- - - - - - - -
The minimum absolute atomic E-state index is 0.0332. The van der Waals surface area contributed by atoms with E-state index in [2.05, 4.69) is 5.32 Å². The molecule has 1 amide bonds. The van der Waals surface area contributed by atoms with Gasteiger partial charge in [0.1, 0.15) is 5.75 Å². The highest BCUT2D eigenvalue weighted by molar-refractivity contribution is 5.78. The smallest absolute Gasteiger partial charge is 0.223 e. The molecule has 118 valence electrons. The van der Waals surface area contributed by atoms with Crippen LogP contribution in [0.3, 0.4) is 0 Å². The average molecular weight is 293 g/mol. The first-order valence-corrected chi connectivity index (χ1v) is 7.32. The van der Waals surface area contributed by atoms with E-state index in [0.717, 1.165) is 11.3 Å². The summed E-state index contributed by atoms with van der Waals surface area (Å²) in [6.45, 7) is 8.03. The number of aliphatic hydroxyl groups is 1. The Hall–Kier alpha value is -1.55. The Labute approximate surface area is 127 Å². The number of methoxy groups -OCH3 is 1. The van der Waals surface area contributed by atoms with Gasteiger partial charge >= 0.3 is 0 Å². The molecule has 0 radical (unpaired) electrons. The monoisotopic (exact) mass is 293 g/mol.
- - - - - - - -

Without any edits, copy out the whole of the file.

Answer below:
The minimum absolute atomic E-state index is 0.0332. The van der Waals surface area contributed by atoms with E-state index in [2.05, 4.69) is 5.32 Å². The molecule has 1 amide bonds. The van der Waals surface area contributed by atoms with Gasteiger partial charge in [0.1, 0.15) is 5.75 Å². The highest BCUT2D eigenvalue weighted by molar-refractivity contribution is 5.78. The smallest absolute Gasteiger partial charge is 0.223 e. The molecule has 118 valence electrons. The van der Waals surface area contributed by atoms with Crippen LogP contribution in [0.3, 0.4) is 0 Å². The average molecular weight is 293 g/mol. The first-order valence-corrected chi connectivity index (χ1v) is 7.32. The van der Waals surface area contributed by atoms with E-state index in [0.717, 1.165) is 11.3 Å². The summed E-state index contributed by atoms with van der Waals surface area (Å²) in [6.45, 7) is 8.03. The number of aliphatic hydroxyl groups is 1. The Hall–Kier alpha value is -1.55. The Labute approximate surface area is 127 Å². The number of methoxy groups -OCH3 is 1. The van der Waals surface area contributed by atoms with Gasteiger partial charge >= 0.3 is 0 Å². The molecule has 0 radical (unpaired) electrons. The monoisotopic (exact) mass is 293 g/mol.